Pros: With this card’s welcome offer you have the opportunity to earn 150,000 points after spending $3,000 in your first three months from opening an account. The card also comes with credit towards Global Entry or TSA PreCheck to make your travels as painless and stress-free as possible. Finally, this card’s points don’t expire and there’s no blackout dates.
Cons: There are more lucrative rewards structures (such as the World of Hyatt card) when it comes to earning hotel stays. Also, there’s an $89 annual fee ($0 the first year).
Who should apply? If you’re an IHG Rewards Club member, this card is a must for your travels. Frequent travelers looking for a large hotel network tied to their card might also want to consider this card.
Who should skip? Someone who tends to book their travels with a variety of different hotels or with one particular airline should look for a more generic travel option or airline card.
Read our IHG Rewards Club Premier credit card review.
Marriott Bonvoy Boundless® Credit Card: Best for annual free night award
Why we picked it: Cardholders will receive a free night stay each anniversary. The comped night surely helps make up for the $95 annual fee, but let’s not forget about the contribution from earning 6X points at participating Marriott Bonvoy hotels and 2X points on all other purchases.
Pros: For a limited time, you can earn 125,000 points and 1 Free Night Award (value up to 50,000 points) after you spend $5,000 on purchases in the first 3 months. Points will stick around as long as you keep your account active, and you can combine them with cash to book stays at some properties as you fast track your way to Marriott Silver Elite status. This card also features an expansive transfer network, allowing you to transfer points to over 40 airline partners.
Cons: On top of the annual fee, room availability can be low during busy times of the year. Also, your anniversary free night award is only eligible on standard rooms valued at 35,000 points or less.
Who should apply? If Marriott is your hotel of choice, this card can take your capabilities to a new level. Although there is an annual cost, typical travelers can easily out-earn the fee with hotel perks, rewards points and bonus offers.
Who should skip? Fee-averse travelers or those who don’t plan on spending enough to justify the $95 annual price should look elsewhere.
Read our Marriott Bonvoy Boundless credit card review.
What is Chase?
JPMorgan Chase Bank & Co., or Chase Bank, is a national bank and credit card issuer. It partners primarily with two networks, Visa and Mastercard, which process charges made at retailers. Most Chase credit cards are Visa cards, except the IHG Rewards Club Premier, which is a Mastercard.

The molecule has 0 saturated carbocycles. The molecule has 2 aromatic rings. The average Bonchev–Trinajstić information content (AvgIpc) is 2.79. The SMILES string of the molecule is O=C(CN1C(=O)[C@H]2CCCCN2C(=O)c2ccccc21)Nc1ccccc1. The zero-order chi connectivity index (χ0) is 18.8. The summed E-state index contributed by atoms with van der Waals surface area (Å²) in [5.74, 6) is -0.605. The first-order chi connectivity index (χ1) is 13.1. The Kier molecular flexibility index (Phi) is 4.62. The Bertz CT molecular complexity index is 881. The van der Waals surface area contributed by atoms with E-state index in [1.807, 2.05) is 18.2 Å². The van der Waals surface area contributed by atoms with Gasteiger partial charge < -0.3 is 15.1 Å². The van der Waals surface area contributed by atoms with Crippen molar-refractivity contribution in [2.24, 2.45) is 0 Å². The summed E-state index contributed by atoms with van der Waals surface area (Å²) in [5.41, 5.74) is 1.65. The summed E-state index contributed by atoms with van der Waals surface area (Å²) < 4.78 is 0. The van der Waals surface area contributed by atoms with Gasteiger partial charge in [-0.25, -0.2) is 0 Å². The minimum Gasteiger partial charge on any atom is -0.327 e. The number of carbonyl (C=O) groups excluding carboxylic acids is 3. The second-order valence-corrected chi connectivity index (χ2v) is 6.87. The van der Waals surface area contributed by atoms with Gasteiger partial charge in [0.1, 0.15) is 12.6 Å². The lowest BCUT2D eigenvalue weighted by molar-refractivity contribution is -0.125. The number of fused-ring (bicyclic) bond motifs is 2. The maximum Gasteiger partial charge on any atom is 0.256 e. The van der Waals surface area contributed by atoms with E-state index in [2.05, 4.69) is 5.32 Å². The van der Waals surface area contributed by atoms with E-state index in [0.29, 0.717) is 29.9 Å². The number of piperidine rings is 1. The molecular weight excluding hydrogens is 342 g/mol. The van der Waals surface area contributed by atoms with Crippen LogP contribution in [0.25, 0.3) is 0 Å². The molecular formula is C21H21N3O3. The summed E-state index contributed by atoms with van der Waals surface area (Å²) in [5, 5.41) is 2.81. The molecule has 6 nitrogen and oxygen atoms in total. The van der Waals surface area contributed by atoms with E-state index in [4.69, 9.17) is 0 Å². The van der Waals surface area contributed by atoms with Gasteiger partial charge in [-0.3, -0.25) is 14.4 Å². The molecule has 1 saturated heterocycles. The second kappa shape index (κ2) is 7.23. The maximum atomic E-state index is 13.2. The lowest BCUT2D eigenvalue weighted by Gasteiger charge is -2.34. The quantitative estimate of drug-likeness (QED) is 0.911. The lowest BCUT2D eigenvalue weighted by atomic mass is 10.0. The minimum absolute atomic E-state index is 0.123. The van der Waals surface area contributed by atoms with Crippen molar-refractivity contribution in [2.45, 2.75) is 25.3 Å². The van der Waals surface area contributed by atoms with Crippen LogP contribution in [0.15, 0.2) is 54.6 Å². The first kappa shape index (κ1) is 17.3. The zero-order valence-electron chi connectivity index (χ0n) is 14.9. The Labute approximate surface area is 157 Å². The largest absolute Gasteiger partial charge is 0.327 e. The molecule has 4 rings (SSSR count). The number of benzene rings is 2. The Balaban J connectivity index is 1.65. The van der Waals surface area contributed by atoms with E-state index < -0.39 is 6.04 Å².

Chase credit cards are best known for their generous sign-up bonuses and boosted redemption travel rewards. In some cases, such as the Sapphire and Freedom cards, products can be partnered to fully use the Ultimate Rewards portal. A good to excellent credit score is typically needed for this brand, with its portfolio of business, cash back and travel products.
Chase credit cards can be used internationally in most locations. Also, in the case of such cards as the Sapphire products, there is no foreign transaction fee, which applies to both foreign travel and foreign purchases.
How to choose a Chase credit card
Evaluating your lifestyle and finances is essential as you navigate what credit card to apply for. To ease the process, a tool like CardMatch can help you identify the realistic cards in your pool based on your credit profile. It’s ultimately on you to determine what your best choice is, but we can send certain shoppers in the right direction.
Who should get a Chase card
- Rewards chasers: Many of Chase’s cards come with top-of-the-line rewards programs, featuring heightened earnings on travel, dining, supermarket purchases and various other categories. If you’re looking for high-end rewards across multiple categories and worthwhile sign-up bonuses, Chase has several answers. While the individual offers are nothing to scoff at, the best way a savvy cardholder can capitalize on a Chase card is by pairing more than one. In finding complementary rewards cards, you can take your earnings capability to a whole new level and have a chance at taking advantage of multiple lucrative sign-up bonuses. Also, with the boosts available through the Chase Ultimate Rewards portal, calculated cardholders can squeeze even more value out of their rewards card(s).
- Travelers: The Ultimate Rewards portal is a major reason Chase has some of the best travel cards on the market. When using points for travel in the portal, you can receive as much as 50% extra points-value with a card like the Sapphire Reserve. In addition to boosting the impact of your points, the Ultimate Rewards program also serves as the connection to the long list of Chase’s airline and hotel partners, allowing you to transfer points and book travel through a wide variety of options. Also, several Chase cards offer great rewards rates on travel purchases – just another reason why travelers might want to add one of their options to their itinerary.
- Restaurant-goers: It’s no secret that Chase has some of the best rewards cards on the market, but it may take a little extra digging to notice how many of their cards give juicy rates on dining purchases. Those who love to dine out might be interested in the 3% cash back on dining from the Freedom Unlimited; or maybe you’re more intrigued by the Sapphire Preferred’s ability to earn 3X points on your meals out, which can then be redeemed for travel. If you’re a restaurant-goer looking for a general rewards card, airline card or a card for your small business, you should take a look at the offers Chase has on the menu.